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PHILADELPHIA — Suki Seokyeong Kang: Black Mat Oriole at the Institute of Contemporary Art in Philadelphia is full of kinetic potential: thin rectangles are hinged together, shapes are folded, cradled, stacked. Her sculptures are connected through formal logic. They also share a soft palette that aerates weighty steel and wood, pulling these objects from the realm of the literal into that of the conceptual. They feel like traces of ideas, idealized forms. Seoul-based artist Suki Seokyeong Kang’s objects seem poised on the verge of becoming activated, in a tenuous space between what is aesthetic and utilitarian. Six-legged stools and small reed mats (called hwamunseok, hand-woven by Korean artisans) provide the first clue to this installation’s function: subtly scaling these formal geometries to the body. My strong desire to set them in motion was vicariously fulfilled by two dancers who staged an activation in the gallery while I was there.
A triptych video projection, also titled “Black Mat Oriole” (2017), deciphers these mysterious props, and is the core of the show. The video grows out of Kang’s interest in the Chunaengmu (Nightingale Dance) — a form of highly structured solo Korean Court dance once staged for royalty. It occurs entirely upon a hwamunseok. This rectangle becomes a geography of social mores, things allowed and things constrained, movements that have been defined by an architecture of tradition. She also investigates the Jeongganbo, the first East Asian musical notation system to simultaneously describe pitch and duration. Jeongganbo is a grid where each individual cell is called a Jeong, representing a single beat.
Color is used with precision throughout Kang’s practice — and in the video installation. In the video, eight dancers clad in simple, black costumes activate the same objects seen in Kang’s sculptural installation, constructing their own stage. They move these rectangles, cylinders, stools, and frames through various configurations. For example, the rectangles transition from shallow plinths to tall stacks or upright steles. Together, these objects become the building blocks of Kang’s imagined geography. The dancers act as architects, but in turn, the sculptural shapes confine their movements; these bodies are tethered to that landscape, and they must contend with the grid as a metaphor for social structures. One dancer scoots across the stage on a wheeled rectangular platform, pulling herself forward with the heels of her feet. Another hops between the circular cutouts of a platform on the floor, and a third steps tentatively on a wobbly stack of platforms. Though the video is playful, there are moments when I wonder if that stack of rectangles will topple under a performer’s weight. There’s a precariousness here, something unwieldy that is masked by the way the individual scenes fold together into a symphony of form and color.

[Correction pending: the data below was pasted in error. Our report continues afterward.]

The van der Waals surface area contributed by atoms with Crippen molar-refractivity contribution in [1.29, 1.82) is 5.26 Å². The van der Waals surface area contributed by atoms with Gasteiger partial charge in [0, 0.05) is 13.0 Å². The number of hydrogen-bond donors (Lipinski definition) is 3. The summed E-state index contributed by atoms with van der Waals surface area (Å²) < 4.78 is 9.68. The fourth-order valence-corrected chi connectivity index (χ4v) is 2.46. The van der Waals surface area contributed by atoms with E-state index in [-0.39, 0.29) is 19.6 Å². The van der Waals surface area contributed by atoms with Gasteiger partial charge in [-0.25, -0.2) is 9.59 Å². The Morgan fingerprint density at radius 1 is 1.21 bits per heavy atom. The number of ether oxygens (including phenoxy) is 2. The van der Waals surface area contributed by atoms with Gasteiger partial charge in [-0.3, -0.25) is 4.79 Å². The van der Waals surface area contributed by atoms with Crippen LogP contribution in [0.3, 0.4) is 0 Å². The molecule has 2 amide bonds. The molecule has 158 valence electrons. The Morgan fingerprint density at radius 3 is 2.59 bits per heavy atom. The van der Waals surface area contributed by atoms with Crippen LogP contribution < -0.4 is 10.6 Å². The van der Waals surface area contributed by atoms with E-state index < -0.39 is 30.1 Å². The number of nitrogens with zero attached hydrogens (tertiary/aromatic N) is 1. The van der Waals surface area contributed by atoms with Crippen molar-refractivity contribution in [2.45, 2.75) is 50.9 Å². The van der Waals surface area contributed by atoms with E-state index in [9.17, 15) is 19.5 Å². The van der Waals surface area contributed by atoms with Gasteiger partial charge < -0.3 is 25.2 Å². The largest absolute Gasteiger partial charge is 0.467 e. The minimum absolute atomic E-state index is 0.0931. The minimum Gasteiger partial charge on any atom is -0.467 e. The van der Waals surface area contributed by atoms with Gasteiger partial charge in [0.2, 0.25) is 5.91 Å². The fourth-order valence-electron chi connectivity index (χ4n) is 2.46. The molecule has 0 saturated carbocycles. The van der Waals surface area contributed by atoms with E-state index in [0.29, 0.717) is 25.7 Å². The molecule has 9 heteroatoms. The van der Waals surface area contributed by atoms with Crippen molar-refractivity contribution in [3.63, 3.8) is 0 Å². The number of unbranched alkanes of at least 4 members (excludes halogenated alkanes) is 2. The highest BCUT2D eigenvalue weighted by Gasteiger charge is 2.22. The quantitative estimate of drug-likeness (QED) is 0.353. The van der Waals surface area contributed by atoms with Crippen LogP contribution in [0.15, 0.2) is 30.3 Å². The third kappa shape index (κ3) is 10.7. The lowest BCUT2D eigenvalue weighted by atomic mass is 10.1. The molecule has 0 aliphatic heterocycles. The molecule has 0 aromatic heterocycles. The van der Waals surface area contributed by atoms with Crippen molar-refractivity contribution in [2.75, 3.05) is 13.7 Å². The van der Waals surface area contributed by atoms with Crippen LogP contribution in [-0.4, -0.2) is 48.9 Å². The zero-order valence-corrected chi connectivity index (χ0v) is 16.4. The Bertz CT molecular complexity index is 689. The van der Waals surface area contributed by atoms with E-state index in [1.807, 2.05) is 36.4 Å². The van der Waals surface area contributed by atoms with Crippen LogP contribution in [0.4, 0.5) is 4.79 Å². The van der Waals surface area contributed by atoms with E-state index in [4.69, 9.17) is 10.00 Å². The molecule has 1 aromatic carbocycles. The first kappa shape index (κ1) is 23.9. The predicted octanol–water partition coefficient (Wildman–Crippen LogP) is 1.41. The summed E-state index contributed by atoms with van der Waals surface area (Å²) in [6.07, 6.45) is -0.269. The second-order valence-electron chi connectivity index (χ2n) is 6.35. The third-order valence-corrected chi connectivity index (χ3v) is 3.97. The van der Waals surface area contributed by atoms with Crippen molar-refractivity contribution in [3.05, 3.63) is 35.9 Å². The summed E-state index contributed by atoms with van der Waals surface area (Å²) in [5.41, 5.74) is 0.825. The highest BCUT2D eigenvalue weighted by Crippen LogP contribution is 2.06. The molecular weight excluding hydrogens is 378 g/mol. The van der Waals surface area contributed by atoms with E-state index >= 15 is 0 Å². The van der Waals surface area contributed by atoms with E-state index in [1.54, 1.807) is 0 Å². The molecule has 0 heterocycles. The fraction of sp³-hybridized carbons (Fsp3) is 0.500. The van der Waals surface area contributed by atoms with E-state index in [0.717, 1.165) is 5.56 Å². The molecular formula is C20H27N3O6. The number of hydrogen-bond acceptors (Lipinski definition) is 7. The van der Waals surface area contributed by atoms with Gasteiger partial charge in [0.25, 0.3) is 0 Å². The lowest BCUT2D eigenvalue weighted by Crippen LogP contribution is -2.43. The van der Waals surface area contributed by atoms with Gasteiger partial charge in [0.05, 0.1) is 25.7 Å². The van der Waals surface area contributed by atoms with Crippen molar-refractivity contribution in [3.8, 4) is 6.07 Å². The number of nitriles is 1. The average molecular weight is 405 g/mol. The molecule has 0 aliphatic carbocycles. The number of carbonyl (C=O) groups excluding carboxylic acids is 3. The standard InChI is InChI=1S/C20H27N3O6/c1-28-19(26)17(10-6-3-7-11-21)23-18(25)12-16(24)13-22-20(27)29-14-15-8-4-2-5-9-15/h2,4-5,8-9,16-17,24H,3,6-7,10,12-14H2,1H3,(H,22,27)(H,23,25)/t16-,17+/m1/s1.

Upon first glance, Kang’s video and sculptures feel familiar. To view this work generously, (as I always try to do) I have to accept my lack of context, and reject the impulse to prescribe meaning. There is an undeniable resemblance between her spare, geometrically precise sculpture and the Donald Judds of art history — but her work is not indebted to the West. Black Mat Oriole is the first museum presentation of Kang’s work in the United States — and it is the latest exhibition to emphasize international canons of modern aesthetics. Exhibitions like this perform a public service: in case we have forgotten, they remind us of an obvious fact that grids, shapes, abstract forms, color, and lines are not elements invented by Western art, but are used by a range of cultures.
Kang doesn’t buttress her work with modernist myths. She doesn’t bother making it more palatable to a Western audience by surrounding the exhibition with the language of minimalism. When I first saw the exhibition, Kang’s work immediately felt like an expansion of Clement Greenberg’s conception of painting — flatness, rectangular supports, and an emphasis on pigment are all qualities of her objects. Yet, my assumption of this relationship between Kang’s work and Western modern art theories reveals my own biases, molded by the Eurocentric ideas and histories espoused in our schools, museums, and culture at large. Ultimately, her use of the grid is distinctly Korean — the rectangle of the mat upon which this dance is performed, the history of Korean choreographed movement, and the written form of music are all particular to the history of that nation.
Through abstraction, Kang reminds us of the myriad ways we are funneled and constrained by ideological and physical borders. She touches these political subjects lightly, insisting on slow reading. In her insistence on following a Korean artistic genealogy, she accomplishes her ideological goals by simply doing. She doesn’t decolonize the Western canon, but instead holds up her own history. Perhaps this strategy is even more powerful.